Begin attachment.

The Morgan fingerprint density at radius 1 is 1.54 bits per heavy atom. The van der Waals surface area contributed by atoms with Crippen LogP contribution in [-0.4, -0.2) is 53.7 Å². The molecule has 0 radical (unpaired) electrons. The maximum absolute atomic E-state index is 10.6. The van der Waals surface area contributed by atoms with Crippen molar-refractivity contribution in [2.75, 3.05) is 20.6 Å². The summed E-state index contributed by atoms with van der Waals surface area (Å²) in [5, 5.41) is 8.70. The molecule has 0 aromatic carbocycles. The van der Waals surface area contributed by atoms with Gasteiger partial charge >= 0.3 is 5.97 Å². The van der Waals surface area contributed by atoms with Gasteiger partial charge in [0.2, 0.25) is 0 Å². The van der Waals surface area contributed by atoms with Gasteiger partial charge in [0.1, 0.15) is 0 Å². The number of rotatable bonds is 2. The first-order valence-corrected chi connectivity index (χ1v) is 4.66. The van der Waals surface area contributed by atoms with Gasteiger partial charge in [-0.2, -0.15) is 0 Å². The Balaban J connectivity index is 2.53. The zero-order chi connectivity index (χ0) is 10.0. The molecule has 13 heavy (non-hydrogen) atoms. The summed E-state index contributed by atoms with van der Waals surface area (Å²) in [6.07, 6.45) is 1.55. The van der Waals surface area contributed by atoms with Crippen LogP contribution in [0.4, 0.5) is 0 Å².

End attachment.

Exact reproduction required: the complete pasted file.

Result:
The Morgan fingerprint density at radius 1 is 1.54 bits per heavy atom. The van der Waals surface area contributed by atoms with Crippen LogP contribution in [-0.4, -0.2) is 53.7 Å². The molecule has 0 radical (unpaired) electrons. The maximum absolute atomic E-state index is 10.6. The van der Waals surface area contributed by atoms with Crippen molar-refractivity contribution in [2.75, 3.05) is 20.6 Å². The summed E-state index contributed by atoms with van der Waals surface area (Å²) in [5, 5.41) is 8.70. The molecule has 0 aromatic carbocycles. The van der Waals surface area contributed by atoms with Gasteiger partial charge >= 0.3 is 5.97 Å². The van der Waals surface area contributed by atoms with Gasteiger partial charge in [0.2, 0.25) is 0 Å². The van der Waals surface area contributed by atoms with Gasteiger partial charge in [0.1, 0.15) is 0 Å². The number of rotatable bonds is 2. The first-order valence-corrected chi connectivity index (χ1v) is 4.66. The van der Waals surface area contributed by atoms with Gasteiger partial charge in [-0.2, -0.15) is 0 Å². The Balaban J connectivity index is 2.53. The zero-order chi connectivity index (χ0) is 10.0. The molecule has 13 heavy (non-hydrogen) atoms. The summed E-state index contributed by atoms with van der Waals surface area (Å²) in [6.07, 6.45) is 1.55. The van der Waals surface area contributed by atoms with Crippen LogP contribution in [0.4, 0.5) is 0 Å².